“Actuating and Patterning Soft Materials” by Dr. Michael Dickey, North Carolina State University
- 10/22/2013 3:30 pm - 10/22/2013 4:30 pm
Host: Dr. Roger Bonnecaze
This talk will describe efforts in our research group to control the shape and function of soft materials (liquid metals, polymers and hydrogels) for applications that include stretchable electronics, soft robots, and self‐folding polymer sheets. The research harnesses interfacial phenomena, micro fabrication, patterning, and thin films. The talk with discuss the underlying fundamental science motivating active areas of research in our group, which include:
- Ultra‐stretchable wires, sensors, antennas, and microelectrodes composed of liquid metal alloys based on gallium. The metal is a liquid at room‐temperature with low‐viscosity (water‐like) and can be micromolded due to a thin, oxide skin that forms rapidly on its surface. The metal can be patterned in a number of ways including injection into microchannels or by direct‐write 3D printing. The properties of the metal will be discussed as well as methods to control and reconfigure the shape of the metal to form ultrastretchable electronic components.
- Self‐folding polymers sheets that change shape in response to light. These sheets are a form of shape memory polymers that are compatible with 2D patterning techniques including lithography, inkjet printing, and roll to roll processing. The appeal of this work is converting 2D patterns into 3D shapes in a hands free manner.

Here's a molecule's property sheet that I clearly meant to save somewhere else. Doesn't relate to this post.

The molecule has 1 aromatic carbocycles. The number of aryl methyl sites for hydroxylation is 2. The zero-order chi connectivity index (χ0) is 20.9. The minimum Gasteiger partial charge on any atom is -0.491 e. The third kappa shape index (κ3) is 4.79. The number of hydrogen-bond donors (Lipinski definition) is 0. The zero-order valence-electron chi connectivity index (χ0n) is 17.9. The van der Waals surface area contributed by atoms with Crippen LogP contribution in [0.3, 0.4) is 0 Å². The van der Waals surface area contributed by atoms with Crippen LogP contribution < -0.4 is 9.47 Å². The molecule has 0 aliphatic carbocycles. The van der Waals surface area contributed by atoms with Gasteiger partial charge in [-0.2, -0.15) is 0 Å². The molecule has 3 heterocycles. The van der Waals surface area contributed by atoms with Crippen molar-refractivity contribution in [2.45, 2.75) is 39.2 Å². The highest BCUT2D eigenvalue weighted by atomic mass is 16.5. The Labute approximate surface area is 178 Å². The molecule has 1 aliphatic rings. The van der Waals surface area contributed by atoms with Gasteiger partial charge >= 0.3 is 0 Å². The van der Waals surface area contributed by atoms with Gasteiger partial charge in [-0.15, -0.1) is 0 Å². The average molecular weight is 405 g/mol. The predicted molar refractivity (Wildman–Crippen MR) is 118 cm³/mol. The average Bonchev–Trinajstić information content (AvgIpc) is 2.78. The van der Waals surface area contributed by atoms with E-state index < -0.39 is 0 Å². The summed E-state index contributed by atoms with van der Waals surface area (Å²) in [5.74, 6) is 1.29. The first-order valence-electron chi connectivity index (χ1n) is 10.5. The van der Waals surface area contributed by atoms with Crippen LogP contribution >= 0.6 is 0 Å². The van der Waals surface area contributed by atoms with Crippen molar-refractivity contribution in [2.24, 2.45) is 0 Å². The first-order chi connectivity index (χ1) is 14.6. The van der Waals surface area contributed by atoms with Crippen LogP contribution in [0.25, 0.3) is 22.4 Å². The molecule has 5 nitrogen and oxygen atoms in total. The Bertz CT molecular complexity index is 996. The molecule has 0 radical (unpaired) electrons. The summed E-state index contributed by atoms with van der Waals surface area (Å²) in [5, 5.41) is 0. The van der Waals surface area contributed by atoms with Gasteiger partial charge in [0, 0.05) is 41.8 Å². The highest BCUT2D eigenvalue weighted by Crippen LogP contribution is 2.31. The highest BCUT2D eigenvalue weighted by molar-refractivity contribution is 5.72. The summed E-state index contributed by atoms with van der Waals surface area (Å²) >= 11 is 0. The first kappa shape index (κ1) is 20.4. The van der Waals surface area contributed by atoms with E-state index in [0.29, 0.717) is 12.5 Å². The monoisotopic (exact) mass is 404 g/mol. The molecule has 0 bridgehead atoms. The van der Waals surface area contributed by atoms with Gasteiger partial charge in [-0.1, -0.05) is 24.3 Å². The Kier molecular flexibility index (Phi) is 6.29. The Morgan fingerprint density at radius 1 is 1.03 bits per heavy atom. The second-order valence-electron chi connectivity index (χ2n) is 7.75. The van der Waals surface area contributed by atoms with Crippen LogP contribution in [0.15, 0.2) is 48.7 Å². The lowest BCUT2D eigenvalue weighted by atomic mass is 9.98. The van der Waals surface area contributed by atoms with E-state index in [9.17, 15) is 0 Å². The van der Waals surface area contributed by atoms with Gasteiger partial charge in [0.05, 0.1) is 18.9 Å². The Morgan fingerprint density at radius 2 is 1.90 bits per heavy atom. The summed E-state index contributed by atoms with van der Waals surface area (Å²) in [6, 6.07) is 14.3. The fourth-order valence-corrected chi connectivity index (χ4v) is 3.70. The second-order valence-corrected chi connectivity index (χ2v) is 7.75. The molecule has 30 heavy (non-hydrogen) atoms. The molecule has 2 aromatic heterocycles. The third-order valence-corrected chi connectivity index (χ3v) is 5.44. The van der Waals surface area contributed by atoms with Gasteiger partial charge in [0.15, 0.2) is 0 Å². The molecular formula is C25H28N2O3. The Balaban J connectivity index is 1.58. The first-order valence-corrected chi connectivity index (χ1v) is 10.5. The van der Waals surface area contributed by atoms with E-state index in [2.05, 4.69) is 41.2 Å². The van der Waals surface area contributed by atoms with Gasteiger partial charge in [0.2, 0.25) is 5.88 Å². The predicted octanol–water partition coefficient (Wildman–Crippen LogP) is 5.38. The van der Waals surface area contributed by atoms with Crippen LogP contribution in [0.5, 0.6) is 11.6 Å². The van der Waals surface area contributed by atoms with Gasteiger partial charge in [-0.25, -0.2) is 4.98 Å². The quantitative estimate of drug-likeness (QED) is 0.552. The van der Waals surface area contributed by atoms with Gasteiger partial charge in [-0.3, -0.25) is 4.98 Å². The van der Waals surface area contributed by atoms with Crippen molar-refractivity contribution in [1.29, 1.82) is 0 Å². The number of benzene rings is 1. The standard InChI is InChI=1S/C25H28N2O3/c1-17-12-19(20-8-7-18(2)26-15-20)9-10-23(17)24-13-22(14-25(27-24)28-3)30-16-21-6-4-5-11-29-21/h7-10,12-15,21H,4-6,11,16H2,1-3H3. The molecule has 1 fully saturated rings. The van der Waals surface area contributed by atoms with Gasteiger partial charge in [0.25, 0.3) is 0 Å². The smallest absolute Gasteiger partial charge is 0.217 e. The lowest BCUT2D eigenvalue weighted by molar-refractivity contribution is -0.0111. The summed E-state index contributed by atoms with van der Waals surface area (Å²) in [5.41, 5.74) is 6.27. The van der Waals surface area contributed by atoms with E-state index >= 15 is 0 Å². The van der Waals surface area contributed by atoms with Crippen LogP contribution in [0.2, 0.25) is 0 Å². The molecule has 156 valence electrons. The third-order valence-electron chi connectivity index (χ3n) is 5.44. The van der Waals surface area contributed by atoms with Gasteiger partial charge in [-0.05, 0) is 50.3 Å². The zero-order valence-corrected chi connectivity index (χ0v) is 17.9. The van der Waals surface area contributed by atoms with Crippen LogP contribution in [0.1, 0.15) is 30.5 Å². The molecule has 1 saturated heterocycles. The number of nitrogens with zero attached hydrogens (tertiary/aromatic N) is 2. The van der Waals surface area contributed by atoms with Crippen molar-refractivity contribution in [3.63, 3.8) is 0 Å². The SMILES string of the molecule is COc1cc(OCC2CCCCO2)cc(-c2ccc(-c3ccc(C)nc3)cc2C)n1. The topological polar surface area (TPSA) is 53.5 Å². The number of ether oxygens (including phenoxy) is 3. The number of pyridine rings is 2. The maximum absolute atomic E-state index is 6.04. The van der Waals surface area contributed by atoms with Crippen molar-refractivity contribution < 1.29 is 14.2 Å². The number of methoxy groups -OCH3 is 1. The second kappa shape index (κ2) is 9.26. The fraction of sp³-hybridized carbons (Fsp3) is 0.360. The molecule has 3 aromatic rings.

- New methods for patterning ions in hydrogels. This reversible process can imprint topography in the hydrogel using modest voltages, tune its local mechanical properties to create physically‐reinforcing exoskeletons, and generate stresses sufficient to actuate or fold hydrogels over large distances within seconds.
Michael Dickey received a BS in Chemical Engineering from Georgia Institute of Technology (1999) and a PhD in Chemical Engineering from the University of Texas at Austin (2006) under the guidance of Professor Grant Willson. From 2006-2008 he was a post-doctoral fellow in the lab of Professor George Whitesides at Harvard University. In August 2008, he joined the Department of Chemical & Biomolecular Engineering at NC State University where he is currently an Associate Professor. Michael’s research interests include patterning and actuating soft materials by studying and harnessing thin films, interfaces, and unconventional fabrication techniques.
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